And said she has no intention of limiting herself to a specific branch of aviation – whether it’s a private charter or commercial airliners.

“Since I’ve returned from school, I’ve been flying privately doing charters, and I’ve seen some amazing turboprop airplanes like a King Air, private jets like Gulfstreams/Falcons up close that I wouldn’t mind flying in the future. The airlines are also a tease – nothing beats being able to see companies like Delta, JetBlue, American Airlines, even Bahamasair, take off and land, and hearing the beautiful sound of the turbine engines.

With aviation never ending when it comes to learning and training, to fly an aircraft weighing more than 12,500 pounds, Vashty would need to have additional training.

“I’m currently building experience on a Piper Navajo to become more proficient with the systems and overall airplane to eventually be able to fly it solo. With smaller general aviation airplanes that weigh less than the 12,500 pounds, I would be able to do in-house training to build experience, get signed off, and legally be permitted to fly it by myself.”

During the pandemic, Vashty said the only aspect that affected her company was the changed protocols to reflect the times.

“Business has been steady. If anything, demand increased. On average, my time at work ranges anywhere from 10 to 12 hours. In terms of flight time, we average anywhere from 20 to 25 hours per week. The average person may say ‘that’s it?’ it’s more to it than just hopping into a plane, pushing a few buttons and relaxing.”

And for the young woman or man who has aspirations of becoming a pilot, Vashty’s advice to them is to just do it, but to be the best they can be and never get complacent about learning.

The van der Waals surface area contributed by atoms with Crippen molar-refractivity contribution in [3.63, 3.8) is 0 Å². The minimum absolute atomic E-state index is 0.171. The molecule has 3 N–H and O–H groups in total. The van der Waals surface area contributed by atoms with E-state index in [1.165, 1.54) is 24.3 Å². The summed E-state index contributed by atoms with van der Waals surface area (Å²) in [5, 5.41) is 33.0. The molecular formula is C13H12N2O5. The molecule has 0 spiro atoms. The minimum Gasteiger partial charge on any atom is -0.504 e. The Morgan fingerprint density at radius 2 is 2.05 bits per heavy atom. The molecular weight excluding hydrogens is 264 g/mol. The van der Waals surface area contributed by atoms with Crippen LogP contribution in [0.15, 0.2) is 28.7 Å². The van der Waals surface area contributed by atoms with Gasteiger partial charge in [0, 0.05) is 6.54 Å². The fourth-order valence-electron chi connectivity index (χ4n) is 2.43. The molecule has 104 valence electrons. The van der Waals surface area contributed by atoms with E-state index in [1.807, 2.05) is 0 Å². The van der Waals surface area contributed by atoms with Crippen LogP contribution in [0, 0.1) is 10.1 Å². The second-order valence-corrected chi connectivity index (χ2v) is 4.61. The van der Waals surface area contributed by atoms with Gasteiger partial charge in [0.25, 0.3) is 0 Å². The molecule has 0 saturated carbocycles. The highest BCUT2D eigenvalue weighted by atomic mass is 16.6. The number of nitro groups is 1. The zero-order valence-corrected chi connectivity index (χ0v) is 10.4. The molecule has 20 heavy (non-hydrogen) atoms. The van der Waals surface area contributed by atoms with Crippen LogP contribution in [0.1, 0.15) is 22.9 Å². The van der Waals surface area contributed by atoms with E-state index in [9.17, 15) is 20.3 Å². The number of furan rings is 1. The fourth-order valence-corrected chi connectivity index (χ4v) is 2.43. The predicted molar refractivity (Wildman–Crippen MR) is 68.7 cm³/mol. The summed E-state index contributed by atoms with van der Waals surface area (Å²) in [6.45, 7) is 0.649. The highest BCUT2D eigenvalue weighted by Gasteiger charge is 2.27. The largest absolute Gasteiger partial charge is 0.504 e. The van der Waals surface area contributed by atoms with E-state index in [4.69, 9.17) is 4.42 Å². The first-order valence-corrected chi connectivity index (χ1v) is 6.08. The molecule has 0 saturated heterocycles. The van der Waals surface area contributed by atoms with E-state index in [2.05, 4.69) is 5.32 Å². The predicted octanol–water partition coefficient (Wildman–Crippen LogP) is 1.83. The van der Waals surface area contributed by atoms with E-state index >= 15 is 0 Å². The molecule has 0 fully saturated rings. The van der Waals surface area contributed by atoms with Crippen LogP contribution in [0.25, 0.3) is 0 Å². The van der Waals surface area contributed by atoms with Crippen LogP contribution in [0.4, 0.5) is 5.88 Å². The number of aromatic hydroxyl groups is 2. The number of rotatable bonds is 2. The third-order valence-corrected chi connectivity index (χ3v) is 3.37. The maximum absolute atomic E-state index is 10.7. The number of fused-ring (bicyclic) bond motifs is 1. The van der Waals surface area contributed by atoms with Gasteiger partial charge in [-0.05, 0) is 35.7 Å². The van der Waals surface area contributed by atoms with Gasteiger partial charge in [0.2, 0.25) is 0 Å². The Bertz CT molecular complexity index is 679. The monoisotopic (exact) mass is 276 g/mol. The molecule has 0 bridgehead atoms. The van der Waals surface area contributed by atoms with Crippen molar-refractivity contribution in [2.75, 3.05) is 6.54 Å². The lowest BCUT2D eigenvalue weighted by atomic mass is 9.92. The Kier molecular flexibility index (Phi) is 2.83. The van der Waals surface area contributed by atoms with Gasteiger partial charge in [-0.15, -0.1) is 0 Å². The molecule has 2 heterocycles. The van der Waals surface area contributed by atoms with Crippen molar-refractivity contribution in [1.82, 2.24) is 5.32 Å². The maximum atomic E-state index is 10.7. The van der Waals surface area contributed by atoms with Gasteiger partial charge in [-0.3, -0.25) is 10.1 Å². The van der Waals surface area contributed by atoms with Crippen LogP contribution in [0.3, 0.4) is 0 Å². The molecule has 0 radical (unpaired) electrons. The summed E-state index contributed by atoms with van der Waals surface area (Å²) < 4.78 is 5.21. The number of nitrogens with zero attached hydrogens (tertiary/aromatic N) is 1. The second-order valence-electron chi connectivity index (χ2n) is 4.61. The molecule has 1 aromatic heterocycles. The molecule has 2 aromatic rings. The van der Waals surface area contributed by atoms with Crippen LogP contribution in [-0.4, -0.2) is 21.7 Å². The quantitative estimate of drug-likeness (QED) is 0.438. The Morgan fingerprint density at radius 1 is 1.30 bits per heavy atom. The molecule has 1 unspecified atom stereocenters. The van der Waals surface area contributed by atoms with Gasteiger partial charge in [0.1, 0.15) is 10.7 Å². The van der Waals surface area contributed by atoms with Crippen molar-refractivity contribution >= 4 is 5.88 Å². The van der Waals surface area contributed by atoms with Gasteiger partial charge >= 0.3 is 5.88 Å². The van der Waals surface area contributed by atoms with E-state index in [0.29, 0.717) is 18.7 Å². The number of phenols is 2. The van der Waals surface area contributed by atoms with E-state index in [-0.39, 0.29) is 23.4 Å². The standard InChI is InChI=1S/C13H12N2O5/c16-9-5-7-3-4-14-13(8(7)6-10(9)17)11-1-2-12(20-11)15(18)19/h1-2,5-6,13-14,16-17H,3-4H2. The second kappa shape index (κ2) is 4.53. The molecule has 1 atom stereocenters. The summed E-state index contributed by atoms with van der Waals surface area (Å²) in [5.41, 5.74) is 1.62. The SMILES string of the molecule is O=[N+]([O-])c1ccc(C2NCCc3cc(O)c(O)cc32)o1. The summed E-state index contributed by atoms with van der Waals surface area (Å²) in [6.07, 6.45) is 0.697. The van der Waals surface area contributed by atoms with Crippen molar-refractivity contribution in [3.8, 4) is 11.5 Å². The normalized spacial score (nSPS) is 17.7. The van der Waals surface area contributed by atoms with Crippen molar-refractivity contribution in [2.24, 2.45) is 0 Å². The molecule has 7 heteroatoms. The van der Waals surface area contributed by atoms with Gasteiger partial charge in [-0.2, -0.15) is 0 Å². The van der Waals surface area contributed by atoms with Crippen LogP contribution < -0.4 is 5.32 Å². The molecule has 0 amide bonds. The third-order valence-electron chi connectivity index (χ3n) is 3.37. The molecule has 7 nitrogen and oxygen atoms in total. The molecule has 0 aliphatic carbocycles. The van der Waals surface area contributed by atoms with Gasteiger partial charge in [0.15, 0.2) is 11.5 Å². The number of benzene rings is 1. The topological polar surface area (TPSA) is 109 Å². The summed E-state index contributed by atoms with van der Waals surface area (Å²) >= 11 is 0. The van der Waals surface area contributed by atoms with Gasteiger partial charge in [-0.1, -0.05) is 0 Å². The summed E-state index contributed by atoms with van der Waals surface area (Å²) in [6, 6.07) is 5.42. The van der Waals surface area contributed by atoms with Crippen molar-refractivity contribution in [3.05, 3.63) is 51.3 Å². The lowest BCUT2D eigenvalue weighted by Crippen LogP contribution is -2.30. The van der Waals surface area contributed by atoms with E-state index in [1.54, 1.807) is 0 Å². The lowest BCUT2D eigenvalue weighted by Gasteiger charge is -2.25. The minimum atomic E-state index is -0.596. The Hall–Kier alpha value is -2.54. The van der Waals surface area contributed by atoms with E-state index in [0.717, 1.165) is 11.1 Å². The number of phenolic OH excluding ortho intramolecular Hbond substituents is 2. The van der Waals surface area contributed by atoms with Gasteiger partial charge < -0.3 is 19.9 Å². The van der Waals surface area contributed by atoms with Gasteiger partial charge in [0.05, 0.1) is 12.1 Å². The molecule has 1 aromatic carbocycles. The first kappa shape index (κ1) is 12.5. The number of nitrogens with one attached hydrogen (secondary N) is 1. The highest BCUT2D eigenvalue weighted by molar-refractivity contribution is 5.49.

Being a pilot isn’t solely about flying. It’s also a lot of never-ending studying. Pilots are the soul that makes every takeoff and landing worth it. Choosing this career path won’t be easy, but key is to focus on the journey and not the destination.”

She said there will be tough times, but that they should remember that airplanes always takeoff against the wind, and that they should continue to soar and always let their dreams take flight.

Knowing that is what she wanted to do with her life, Vashty said she was in ninth grade at St. Augustine’s College (SAC) when she began researching flight schools and universities with aviation programs.

Upon graduating high school in 2016, she did not immediately enroll in flight school. She enrolled in the University of The Bahamas for a semester, even though it did not offer any aviation-related courses. She said she found sitting in classes and listening to planes fly over daily discouraging, as she was sitting in a class that had nothing to do with the career she wanted.

After that one semester, she transferred to Mount Allison University, Sackville, Canada. Unable to meet the financial obligations, she left after a year and enrolled in Wayman Aviation Academy, Pembroke Pines, Florida.

She said studying aviation at Mount Allison was more expensive than going to flight school. You don’t only have to pay for the degree, but you also have to pay for the flight training – expenses on top of expenses. It made sense for me to go to flight school.”

Her parents Vincent and Sharlene Roberts also took out a loan to fund her education, and family and friends helped when they could.

“My parents never told me this, but I could tell that funding my dream was stressful for them. I had to figure out how to tell them that I need X amount of dollars for this training activity,” she recalls. Armed with the knowledge that the quicker she advanced through the program, the less money she would have to pay, she did just that.

Vashty started flight school in September 2018 and began flying in October 2018. She earned her private license in March 2019, and her instrument rating license in November 2019. She received her commercial license in September 2020.

As of yesterday, she has logged 485 hours of flight time.

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Shavaughn Moss

Shavaughn Moss joined The Nassau Guardian as a sports reporter in 1989. She was later promoted to sports editor. Shavaughn covered every major athletic championship from the CARIFTA to Central American and Caribbean Championships through to World Championships and Olympics. Shavaughn was appointed as the Lifestyles Editor a few years later.